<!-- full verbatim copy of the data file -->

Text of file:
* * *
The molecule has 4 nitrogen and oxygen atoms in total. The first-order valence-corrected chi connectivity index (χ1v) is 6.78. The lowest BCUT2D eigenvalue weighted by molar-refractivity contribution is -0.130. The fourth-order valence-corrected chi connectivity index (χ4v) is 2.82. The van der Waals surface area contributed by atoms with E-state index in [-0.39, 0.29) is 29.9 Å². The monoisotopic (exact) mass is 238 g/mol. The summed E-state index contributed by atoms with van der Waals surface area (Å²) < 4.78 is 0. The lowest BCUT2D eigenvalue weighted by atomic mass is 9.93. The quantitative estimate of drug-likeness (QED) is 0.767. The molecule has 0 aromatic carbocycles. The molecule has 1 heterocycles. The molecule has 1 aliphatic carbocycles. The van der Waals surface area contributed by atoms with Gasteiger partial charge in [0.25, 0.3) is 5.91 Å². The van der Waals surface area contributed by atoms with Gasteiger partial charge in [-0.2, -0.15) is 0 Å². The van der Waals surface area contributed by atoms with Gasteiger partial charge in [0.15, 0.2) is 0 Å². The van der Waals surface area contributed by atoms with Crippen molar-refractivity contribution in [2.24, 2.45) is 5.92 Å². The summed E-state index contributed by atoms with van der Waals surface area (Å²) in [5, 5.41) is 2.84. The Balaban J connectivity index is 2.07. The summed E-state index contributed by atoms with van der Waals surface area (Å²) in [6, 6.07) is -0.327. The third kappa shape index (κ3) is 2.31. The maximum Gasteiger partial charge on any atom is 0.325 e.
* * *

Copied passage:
The molecule has 4 nitrogen and oxygen atoms in total. The first-order valence-corrected chi connectivity index (χ1v) is 6.78. The lowest BCUT2D eigenvalue weighted by molar-refractivity contribution is -0.130. The fourth-order valence-corrected chi connectivity index (χ4v) is 2.82. The van der Waals surface area contributed by atoms with E-state index in [-0.39, 0.29) is 29.9 Å². The monoisotopic (exact) mass is 238 g/mol. The summed E-state index contributed by atoms with van der Waals surface area (Å²) < 4.78 is 0. The lowest BCUT2D eigenvalue weighted by atomic mass is 9.93. The quantitative estimate of drug-likeness (QED) is 0.767. The molecule has 0 aromatic carbocycles. The molecule has 1 heterocycles. The molecule has 1 aliphatic carbocycles. The van der Waals surface area contributed by atoms with Gasteiger partial charge in [0.25, 0.3) is 5.91 Å². The van der Waals surface area contributed by atoms with Gasteiger partial charge in [-0.2, -0.15) is 0 Å². The van der Waals surface area contributed by atoms with Gasteiger partial charge in [0.15, 0.2) is 0 Å². The van der Waals surface area contributed by atoms with Crippen molar-refractivity contribution in [2.24, 2.45) is 5.92 Å². The summed E-state index contributed by atoms with van der Waals surface area (Å²) in [5, 5.41) is 2.84. The Balaban J connectivity index is 2.07. The summed E-state index contributed by atoms with van der Waals surface area (Å²) in [6, 6.07) is -0.327. The third kappa shape index (κ3) is 2.31. The maximum Gasteiger partial charge on any atom is 0.325 e.